Today, the Hatschek wet process is the most widely used production method. An aqueous slurry of fiber and cement with about 7-10% solids is formed into sheets on several rotating cylinders. Several thin layers are superposed until a panel of the desired thickness is formed. This is dewatered and cured as described above (see Concrete Technology aid Design: Natural Fibre Reinforced Cement and Concrete, R. N. Swamy, ed., Vol. 5, pp 23-25, Blackie, London). Typically about 10-30% by weight of the composite material will be refined cellulose fibers with the balance being inorganic mineral components.
The manufacturing environment for cement bonded panels is very highly alkaline. As was noted, unbleached kraft fiber is frequently used as reinforcement. Two problems have been attributed to use of kraft fiber, one during manufacturing and one during use. The first is due to alkaline leaching of materials not removed from the fiber in the pulping process. These materials are generally degraded lignin and carbohydrate residues. When present in excessive amounts they interfere with the curing process and can deleteriously affect strength of the finished product. Under some use conditions the fiber is subject to biological attack also resulting in weakening the product.
The present inventors are aware that some previous consideration has been given to control biological degradation of cellulosic reinforcement in cement board products. They would note that chromated copper arsenate (CCA) treated wood particles have been used. This use has not been with any intention of making biologically durable products but as a way of disposing of scrap or out-of-service CCA treated wood which is not suitable for use as fuel (see Hsu IBFWCM 4: 3-5 (1995), and P. A. Cooper et al. IBFWCM 6: 340-348 (1998)). The authors concluded that CCA treated red pine was useable when comminuted into particles and that the product could be made so that leaching of the toxic materials was minor. Goodell et al., in Forest Products Journal 47(11/12): 75-80 (1997), explored subsoil decay resistance of three wood-cement composite materials. They concluded that only wood particles in the surface regions would likely be subject to fungal attack. Japanese Patent Application 4333611 describes a cross linked acrylic fiber which may be made from monomers that include multivalent metal acrylates. When the multivalent metals in the fiber are copper or zinc the fibers have antibacterial properties. There was no suggested use of the fiber as a cement board reinforcement. Japanese Patent 11-181619 describes a polypropylene fiber useful in cement boards. The fiber is resistant to autoclaving at temperatures as high as 170°-180° C. The fiber is melt spun with a zinc containing nucleating agent, said to contribute antimicrobial properties. Japanese Patent 3132552 describes a cement board fiber containing 3-40% wood fiber having high durability. The fiber is impregnated or coated with a metal compound selected from copper, zinc, aluminum or lead chloride or sulfate. Japanese Patent Application 288149/87 describes wood reinforced cement boards in which a salt of iron, copper, lead, zinc, or aluminum is added to the mixing water. The salt is said to react with components leached from the wood chips and to prevent hardening retardation caused by the leachates. No mention was made of improvement in resistance to biological degradation.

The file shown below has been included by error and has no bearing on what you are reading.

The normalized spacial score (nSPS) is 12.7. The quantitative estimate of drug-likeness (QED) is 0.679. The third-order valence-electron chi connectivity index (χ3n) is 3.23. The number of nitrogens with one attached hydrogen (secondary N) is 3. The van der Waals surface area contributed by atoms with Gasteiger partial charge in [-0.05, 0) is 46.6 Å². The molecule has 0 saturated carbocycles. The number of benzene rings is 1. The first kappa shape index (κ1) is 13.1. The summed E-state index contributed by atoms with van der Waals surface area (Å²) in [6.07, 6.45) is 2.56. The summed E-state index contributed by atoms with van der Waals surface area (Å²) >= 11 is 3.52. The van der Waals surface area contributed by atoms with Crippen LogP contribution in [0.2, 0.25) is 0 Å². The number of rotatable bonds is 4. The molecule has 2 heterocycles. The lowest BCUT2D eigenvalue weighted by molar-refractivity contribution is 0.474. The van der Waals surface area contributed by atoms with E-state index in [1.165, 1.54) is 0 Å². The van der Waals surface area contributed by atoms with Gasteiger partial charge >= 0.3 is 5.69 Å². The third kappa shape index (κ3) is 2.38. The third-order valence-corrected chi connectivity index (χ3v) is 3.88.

Canadian Patent 1,134,564 describes cellulose fibers which are treated for fungal resistance with metal oxide acylates in which the metal is selected from aluminum titanium, copper, zinc, antimony, chromium, iron, manganese, or zirconium. Alternatively, other organic and inorganic metal compounds of copper, mercury, chromium, tin, and zinc were said to be useful. The treated fibers are suggested for use as an asbestos substitute in cement products, brake linings, gaskets, etc.
A significant problem with cellulose fibers treated with heavy metal biocides is that they require a high energy input and are subject to considerable degradation during the refining process required for the manufacture of cement board products. The present invention has addressed and presents a solution to this problem.